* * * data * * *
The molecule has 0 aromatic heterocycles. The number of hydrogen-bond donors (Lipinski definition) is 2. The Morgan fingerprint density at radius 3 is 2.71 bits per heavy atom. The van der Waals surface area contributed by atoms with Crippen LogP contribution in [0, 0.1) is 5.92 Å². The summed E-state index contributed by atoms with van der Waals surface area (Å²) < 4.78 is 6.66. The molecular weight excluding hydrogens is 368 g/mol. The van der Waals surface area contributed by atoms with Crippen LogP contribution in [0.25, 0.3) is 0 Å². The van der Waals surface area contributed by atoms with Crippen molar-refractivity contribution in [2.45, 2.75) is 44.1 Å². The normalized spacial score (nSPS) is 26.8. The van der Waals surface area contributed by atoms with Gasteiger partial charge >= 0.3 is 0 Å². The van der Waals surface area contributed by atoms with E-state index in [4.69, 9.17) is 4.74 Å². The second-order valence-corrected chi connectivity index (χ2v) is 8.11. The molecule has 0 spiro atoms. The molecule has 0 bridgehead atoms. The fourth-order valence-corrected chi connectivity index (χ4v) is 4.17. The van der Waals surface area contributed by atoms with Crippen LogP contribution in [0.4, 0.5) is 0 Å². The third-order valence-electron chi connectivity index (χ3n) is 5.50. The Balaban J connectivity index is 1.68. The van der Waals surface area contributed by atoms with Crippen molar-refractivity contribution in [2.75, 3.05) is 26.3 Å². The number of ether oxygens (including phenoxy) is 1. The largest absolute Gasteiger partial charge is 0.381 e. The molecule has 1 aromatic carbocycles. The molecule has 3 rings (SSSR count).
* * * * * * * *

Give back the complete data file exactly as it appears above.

The molecule has 0 aromatic heterocycles. The number of hydrogen-bond donors (Lipinski definition) is 2. The Morgan fingerprint density at radius 3 is 2.71 bits per heavy atom. The van der Waals surface area contributed by atoms with Crippen LogP contribution in [0, 0.1) is 5.92 Å². The summed E-state index contributed by atoms with van der Waals surface area (Å²) < 4.78 is 6.66. The molecular weight excluding hydrogens is 368 g/mol. The van der Waals surface area contributed by atoms with Crippen LogP contribution in [0.25, 0.3) is 0 Å². The van der Waals surface area contributed by atoms with Crippen molar-refractivity contribution in [2.45, 2.75) is 44.1 Å². The normalized spacial score (nSPS) is 26.8. The van der Waals surface area contributed by atoms with Gasteiger partial charge >= 0.3 is 0 Å². The van der Waals surface area contributed by atoms with E-state index in [4.69, 9.17) is 4.74 Å². The second-order valence-corrected chi connectivity index (χ2v) is 8.11. The molecule has 0 spiro atoms. The molecule has 0 bridgehead atoms. The fourth-order valence-corrected chi connectivity index (χ4v) is 4.17. The van der Waals surface area contributed by atoms with Crippen LogP contribution in [0.4, 0.5) is 0 Å². The third-order valence-electron chi connectivity index (χ3n) is 5.50. The Balaban J connectivity index is 1.68. The van der Waals surface area contributed by atoms with Crippen molar-refractivity contribution in [2.75, 3.05) is 26.3 Å². The number of ether oxygens (including phenoxy) is 1. The largest absolute Gasteiger partial charge is 0.381 e. The molecule has 1 aromatic carbocycles. The molecule has 3 rings (SSSR count).